Boca Bargoons focuses on fabrics
July 30, 2001-- Home Textiles Today,
It's only natural that a third-generation upholsterer would go into the retail fabric business, or so it seemed to Ed Wolstein, owner of the growing chain of Boca Bargoons specialty fabric stores.
"I hated being an upholsterer. My talents weren't as good as my forefathers, but I had an eye for decorative fabrics," Wolstein related. So in 1990, he moved from Long Island, NY, to Florida and opened the first of what is now 12 stores. That first unit was in Boca Raton, FL, hence the name, and Bargoons was a play on bargain. There also are three stores offering trimmings only, called Trim Endless.
The stores offer a mix of reorderable fabrics from the leading converters and mills "as well as closeouts and decorators' leftovers from the high-end guys" — the designer showrooms, Wolstein said. Among them are P/Kaufmann, Covington, Waverly, Quaker and Weave in the former group. The ratio of reorderable and closeout fabrics is 50/50.
With some 4,000 rolls of fabric on hand at any given time, the chain "rotates fabric a lot, and assortment planning is a complicated process. Everything comes to Fort Myers, FL, and is distributed from there. Higher-end fabrics go to locations like Buckhead here and Palm Beach and other upper-end markets."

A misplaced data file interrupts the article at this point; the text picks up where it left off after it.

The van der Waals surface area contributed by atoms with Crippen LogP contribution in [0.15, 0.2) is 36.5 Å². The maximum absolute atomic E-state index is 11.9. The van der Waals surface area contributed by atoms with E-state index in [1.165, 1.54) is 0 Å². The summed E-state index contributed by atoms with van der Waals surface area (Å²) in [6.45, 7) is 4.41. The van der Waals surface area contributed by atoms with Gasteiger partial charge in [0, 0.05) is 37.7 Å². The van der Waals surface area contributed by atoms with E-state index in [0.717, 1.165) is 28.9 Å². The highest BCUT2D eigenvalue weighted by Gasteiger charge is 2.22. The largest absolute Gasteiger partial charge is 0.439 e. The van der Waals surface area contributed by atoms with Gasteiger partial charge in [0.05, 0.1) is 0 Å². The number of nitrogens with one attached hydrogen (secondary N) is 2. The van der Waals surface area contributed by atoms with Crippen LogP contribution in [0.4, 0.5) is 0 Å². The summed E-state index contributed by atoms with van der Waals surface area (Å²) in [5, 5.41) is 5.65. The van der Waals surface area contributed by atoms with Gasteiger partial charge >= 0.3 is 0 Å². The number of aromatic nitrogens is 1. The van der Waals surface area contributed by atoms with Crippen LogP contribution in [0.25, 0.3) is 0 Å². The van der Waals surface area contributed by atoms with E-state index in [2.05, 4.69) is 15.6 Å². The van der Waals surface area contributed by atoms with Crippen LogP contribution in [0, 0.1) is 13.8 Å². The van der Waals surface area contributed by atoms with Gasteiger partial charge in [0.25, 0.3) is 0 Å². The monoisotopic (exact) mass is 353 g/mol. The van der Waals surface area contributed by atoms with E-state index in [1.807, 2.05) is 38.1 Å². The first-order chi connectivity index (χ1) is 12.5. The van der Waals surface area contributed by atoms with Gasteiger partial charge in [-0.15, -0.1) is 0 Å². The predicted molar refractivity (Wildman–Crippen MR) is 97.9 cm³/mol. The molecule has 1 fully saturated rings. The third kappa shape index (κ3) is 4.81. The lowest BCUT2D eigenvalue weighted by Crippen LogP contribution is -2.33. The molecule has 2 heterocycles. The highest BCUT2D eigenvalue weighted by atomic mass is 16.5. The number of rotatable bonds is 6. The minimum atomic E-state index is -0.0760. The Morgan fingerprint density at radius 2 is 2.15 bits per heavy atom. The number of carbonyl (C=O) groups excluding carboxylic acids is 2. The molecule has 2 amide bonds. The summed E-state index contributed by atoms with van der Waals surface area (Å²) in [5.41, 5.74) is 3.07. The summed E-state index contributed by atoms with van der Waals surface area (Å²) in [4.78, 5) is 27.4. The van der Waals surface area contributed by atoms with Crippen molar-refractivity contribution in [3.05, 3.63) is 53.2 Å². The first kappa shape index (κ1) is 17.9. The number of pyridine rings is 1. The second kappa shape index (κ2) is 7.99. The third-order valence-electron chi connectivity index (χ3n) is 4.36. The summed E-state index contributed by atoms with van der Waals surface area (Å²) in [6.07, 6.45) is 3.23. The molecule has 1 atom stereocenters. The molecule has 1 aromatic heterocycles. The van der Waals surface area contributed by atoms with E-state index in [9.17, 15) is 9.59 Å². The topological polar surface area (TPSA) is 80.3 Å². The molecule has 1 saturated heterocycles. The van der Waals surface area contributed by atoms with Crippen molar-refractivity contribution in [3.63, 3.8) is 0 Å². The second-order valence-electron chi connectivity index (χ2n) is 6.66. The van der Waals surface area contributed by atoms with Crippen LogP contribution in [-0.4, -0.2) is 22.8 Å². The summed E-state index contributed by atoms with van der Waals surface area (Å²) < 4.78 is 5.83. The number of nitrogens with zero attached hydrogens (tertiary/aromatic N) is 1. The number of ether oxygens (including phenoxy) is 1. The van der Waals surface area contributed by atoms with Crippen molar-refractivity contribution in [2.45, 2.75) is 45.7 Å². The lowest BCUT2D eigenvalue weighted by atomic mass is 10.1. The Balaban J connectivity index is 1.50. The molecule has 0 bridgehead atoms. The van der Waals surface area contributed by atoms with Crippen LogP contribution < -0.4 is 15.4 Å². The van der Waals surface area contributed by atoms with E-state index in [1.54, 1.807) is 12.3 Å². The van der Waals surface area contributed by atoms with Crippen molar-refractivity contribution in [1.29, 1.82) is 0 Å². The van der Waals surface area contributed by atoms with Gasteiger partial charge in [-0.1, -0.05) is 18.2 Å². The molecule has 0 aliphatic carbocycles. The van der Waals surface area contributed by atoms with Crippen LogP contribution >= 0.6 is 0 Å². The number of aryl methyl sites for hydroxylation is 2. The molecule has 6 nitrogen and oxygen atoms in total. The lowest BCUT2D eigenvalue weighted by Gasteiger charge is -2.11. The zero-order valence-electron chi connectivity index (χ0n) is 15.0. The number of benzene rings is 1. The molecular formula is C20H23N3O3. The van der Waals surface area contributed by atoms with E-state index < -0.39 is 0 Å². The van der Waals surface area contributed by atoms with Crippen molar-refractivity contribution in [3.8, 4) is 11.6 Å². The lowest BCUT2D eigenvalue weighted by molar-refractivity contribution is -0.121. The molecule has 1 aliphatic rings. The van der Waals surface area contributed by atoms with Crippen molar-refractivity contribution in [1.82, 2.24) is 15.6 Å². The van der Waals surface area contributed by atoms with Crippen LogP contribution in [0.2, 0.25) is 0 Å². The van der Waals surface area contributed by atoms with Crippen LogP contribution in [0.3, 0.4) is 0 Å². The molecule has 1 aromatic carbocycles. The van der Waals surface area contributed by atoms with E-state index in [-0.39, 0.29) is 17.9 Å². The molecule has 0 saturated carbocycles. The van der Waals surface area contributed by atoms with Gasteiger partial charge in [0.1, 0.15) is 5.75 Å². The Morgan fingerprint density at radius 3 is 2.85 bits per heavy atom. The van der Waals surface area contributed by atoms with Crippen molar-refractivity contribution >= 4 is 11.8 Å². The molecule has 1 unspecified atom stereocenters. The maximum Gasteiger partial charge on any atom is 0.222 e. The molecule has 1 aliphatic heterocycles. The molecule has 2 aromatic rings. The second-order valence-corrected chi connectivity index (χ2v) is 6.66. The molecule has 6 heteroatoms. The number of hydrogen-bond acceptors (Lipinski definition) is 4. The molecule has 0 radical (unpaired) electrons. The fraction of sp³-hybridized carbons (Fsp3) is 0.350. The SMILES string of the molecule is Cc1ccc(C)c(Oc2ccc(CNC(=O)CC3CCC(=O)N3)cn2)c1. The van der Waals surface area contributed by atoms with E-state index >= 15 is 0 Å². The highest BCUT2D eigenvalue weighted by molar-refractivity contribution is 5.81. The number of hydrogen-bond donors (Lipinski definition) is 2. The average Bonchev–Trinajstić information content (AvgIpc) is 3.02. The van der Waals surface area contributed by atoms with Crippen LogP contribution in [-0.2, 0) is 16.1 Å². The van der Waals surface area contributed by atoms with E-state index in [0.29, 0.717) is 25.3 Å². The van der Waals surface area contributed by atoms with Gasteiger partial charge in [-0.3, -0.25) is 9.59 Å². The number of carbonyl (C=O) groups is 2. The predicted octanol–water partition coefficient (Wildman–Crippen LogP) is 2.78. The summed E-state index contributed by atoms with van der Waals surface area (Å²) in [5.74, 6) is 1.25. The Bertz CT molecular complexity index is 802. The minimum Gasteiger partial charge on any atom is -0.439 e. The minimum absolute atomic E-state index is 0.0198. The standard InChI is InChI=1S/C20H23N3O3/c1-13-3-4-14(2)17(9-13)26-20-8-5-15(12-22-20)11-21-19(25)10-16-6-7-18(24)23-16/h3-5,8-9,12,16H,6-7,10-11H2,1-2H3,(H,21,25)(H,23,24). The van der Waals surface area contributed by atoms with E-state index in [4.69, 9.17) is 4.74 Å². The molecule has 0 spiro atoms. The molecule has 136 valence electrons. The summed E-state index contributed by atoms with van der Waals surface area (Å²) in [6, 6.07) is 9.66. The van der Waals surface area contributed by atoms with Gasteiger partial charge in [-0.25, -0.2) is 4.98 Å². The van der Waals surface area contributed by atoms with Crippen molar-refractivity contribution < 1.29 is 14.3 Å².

"We're always buying fabric, here and overseas. Imports play an important role, especially with European-quality fabrics, he reported. "The European fabrics may become even more important, and we may go into jobbing some of them."
Fabrics that don't move within a six-month period are exported or sold as flat-fold yardage, Wolstein explained. There are also clearance centers in Melbourne, FL, and Kennesaw, GA, Wolstein said. "We'd rather get rid of the slow sellers than have them hang around."
Wolstein gets some of his trend direction from the very high-end decorating magazines as well as intuitions, he said. He added, "When I see something that feels like a trend, I know it." Hot looks now, he said, are country looks, toiles, and linen solids.
With three stores now in the Atlanta market, and having recently moved his family here, Wolstein is looking to push west to Texas, with Dallas the probable first store — feasible in 2003 — and then perhaps California.
The stores range from 5,000 to 10,000 square feet. "I buy all my buildings. I refuse to rent," he emphasized.
Boca Bargoons advertises weekly, mostly in newspapers with some TV and radio. "Advertising is a main part of our business," he said. The stores use no names in promoting the decorator lines but use names for the mainstream suppliers. Decorator/interior designer clientele, who receive a 10 percent discount, represent about 30 percent of the business.
The company does no fabrication but gives customers the names of recommended fabricators for window treatments, bedding, upholstery and slipcovers. "We check the fabricators before we recommend them, and if there's ever a problem they immediately come off our lists."
Boca Bargoons is a family affair and has reached down into a fourth generation related to the business. Wolstein said that his brother Paul "buys fabrics with me" and his daughter, one of four children, works in the Tampa store.
"She'll pick where she wants to open her own store," he noted.
A tall, colorful sign alerts passers-by to the Boca Bargoon stores.
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